Mark Lomax, 41, targeted Killer Trash on Broadway three times in eight days. Prosecutors said during his sentencing hearing that the suspect had committed an additional 14 robberies in the span of a month using a collapsible wooden yardstick covered in tape and wrapped in a plastic bag to resemble a firearm.
"I don't regret it at all," said the customer, Michael Voorhis, who testified at Lomax's trial and said in 2009 that he had gotten "about three or four clean shots at his head" with the baseball bat. "I'm happy he got what he got," he said of the sentence.
Voorhis testified at the trial that he attacked more to protect his girlfriend, the clerk, than to perform vigilante justice. Trial testimony showed that the suspect had grabbed her throat and pushed her into a clothing rack during the holdup.
The clerk, Brittany Byers, who is now 23, still works at Killer Trash, though she said on Tuesday she is not as naive.
"It was absolutely terrifying," said Byers, who helped Voorhis beat the suspect by hitting him with a jewelry bag. "It was intimidating to see him again in the courtroom. But there's a part of you that says you have to stick up for yourself. I couldn't back down out of fear. This store is my livelihood. I'm not going to let somebody bully me out of my life."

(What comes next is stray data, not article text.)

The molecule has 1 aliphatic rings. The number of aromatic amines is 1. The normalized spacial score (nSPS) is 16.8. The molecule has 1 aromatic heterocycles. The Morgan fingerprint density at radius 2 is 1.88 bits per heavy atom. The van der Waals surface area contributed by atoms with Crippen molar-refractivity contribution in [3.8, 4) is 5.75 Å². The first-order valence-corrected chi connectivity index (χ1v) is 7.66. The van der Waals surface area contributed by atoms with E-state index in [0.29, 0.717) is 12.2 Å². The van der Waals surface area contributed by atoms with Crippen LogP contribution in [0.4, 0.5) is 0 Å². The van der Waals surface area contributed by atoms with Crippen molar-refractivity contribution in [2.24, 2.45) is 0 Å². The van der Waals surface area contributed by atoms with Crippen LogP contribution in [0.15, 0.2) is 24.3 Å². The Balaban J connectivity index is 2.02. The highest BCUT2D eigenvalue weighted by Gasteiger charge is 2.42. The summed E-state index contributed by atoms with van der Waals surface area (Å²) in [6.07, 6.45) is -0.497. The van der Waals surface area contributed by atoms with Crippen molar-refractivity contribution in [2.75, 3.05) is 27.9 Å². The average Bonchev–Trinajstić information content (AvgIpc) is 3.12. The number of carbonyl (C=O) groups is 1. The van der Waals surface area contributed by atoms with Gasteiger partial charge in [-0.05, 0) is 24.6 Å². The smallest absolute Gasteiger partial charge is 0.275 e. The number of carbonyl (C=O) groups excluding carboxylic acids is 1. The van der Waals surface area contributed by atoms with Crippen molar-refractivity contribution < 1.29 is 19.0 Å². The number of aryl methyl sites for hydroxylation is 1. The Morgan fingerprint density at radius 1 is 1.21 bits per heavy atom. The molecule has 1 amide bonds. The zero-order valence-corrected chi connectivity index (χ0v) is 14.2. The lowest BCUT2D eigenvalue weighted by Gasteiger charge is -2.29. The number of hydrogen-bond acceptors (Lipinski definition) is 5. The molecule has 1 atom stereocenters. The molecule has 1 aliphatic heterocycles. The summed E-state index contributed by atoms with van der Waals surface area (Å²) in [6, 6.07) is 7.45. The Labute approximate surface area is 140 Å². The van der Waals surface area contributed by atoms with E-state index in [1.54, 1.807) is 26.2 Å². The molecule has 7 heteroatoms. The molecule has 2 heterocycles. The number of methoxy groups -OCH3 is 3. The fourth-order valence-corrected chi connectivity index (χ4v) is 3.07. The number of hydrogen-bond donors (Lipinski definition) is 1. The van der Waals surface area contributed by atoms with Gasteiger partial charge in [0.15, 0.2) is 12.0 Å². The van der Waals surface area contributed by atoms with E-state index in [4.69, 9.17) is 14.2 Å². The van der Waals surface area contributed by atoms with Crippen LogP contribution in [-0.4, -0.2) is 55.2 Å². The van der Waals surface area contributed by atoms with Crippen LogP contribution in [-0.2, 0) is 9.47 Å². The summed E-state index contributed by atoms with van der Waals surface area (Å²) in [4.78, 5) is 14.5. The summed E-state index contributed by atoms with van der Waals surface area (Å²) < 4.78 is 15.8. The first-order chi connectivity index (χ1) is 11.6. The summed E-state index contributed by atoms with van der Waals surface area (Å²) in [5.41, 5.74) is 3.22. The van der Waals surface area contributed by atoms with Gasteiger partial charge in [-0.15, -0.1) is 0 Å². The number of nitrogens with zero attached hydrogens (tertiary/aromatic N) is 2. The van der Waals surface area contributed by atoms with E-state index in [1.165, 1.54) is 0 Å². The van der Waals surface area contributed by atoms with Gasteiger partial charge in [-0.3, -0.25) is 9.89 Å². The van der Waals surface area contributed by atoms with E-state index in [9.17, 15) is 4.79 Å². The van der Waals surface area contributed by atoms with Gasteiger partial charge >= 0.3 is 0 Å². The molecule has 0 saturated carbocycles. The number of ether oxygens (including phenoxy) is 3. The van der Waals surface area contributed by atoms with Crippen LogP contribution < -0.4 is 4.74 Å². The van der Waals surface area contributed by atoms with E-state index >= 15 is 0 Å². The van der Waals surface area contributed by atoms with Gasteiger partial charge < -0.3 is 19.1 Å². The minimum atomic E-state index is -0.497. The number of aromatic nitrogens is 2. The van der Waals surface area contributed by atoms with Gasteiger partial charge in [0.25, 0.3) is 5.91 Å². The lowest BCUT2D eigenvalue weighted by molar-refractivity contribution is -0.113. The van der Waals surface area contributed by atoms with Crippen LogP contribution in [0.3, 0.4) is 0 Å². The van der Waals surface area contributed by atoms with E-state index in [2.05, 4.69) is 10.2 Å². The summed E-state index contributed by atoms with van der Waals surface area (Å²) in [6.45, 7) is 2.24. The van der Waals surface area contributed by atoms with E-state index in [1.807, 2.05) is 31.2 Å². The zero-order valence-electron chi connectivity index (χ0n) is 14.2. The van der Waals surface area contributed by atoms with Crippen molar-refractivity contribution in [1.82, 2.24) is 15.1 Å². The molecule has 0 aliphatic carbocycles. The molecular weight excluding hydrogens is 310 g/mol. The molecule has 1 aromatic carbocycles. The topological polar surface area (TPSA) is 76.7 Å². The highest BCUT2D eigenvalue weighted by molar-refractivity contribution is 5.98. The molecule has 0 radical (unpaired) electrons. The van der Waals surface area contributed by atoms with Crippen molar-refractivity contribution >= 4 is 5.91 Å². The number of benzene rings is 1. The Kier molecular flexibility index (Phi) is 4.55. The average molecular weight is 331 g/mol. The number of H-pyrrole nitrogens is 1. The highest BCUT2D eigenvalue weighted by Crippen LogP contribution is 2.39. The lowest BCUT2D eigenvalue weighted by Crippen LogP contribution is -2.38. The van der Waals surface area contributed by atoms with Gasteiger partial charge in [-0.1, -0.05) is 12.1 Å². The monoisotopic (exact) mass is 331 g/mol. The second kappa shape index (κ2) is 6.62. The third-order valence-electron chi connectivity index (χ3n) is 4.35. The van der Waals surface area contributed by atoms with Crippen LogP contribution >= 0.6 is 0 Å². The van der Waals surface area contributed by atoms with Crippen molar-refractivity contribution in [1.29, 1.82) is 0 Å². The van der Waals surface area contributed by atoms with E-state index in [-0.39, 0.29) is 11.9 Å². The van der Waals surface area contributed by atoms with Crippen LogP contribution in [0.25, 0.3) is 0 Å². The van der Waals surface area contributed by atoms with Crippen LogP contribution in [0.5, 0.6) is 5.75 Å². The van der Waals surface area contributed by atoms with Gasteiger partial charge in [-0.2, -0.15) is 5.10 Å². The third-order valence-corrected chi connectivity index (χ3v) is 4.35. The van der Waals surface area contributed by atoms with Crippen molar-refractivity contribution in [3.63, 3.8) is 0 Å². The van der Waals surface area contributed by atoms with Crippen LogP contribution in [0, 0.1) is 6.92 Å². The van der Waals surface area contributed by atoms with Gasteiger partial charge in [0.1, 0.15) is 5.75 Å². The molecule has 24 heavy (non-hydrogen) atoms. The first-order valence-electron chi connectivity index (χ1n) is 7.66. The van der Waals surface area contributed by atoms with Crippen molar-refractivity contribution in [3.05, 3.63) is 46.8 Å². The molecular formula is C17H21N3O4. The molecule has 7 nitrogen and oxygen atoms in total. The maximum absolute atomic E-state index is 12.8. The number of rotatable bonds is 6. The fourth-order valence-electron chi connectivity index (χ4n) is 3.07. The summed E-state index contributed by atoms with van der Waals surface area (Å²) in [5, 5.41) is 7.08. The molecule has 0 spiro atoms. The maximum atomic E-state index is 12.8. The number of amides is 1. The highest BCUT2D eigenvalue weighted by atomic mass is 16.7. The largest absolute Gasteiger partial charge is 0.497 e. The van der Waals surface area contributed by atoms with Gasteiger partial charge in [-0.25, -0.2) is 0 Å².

The suspect has been described in court papers as a destitute ninth-grade dropout who in the summer of 2009 terrorized a string of business owners in some of the most well-traveled areas of the city — Fells Point, Charles Village, Mount Vernon and downtown.
Among the targets, according to police, were the Lutheran Mission Society Compassion Center, a hand-me-down center on Eastern Avenue.
In 2006, Lomax was convicted of robbing the same Subway sandwich shop on North Charles Street — also three times in eight days — but his 21-year sentence was substantially reduced on appeal because of errors by the state judge and prosecutor.
Prosecutors said Lomax never got much from the stores he robbed — a total of $4,500 from 14 in 2009, and nothing from his three attempts at Killer Trash. His spree at the Subway in 2006 got him a total of $510, which police said he spent on drugs.
A jury in U.S. District Court in Baltimore convicted Lomax on June 15 of three counts of robbery. Prosecutors said he held up Killer Trash on Aug. 14, Aug. 20 and Aug. 22, 2009.
Lomax's attorney, federal public defender Franklin W. Draper, did not return a call for comment.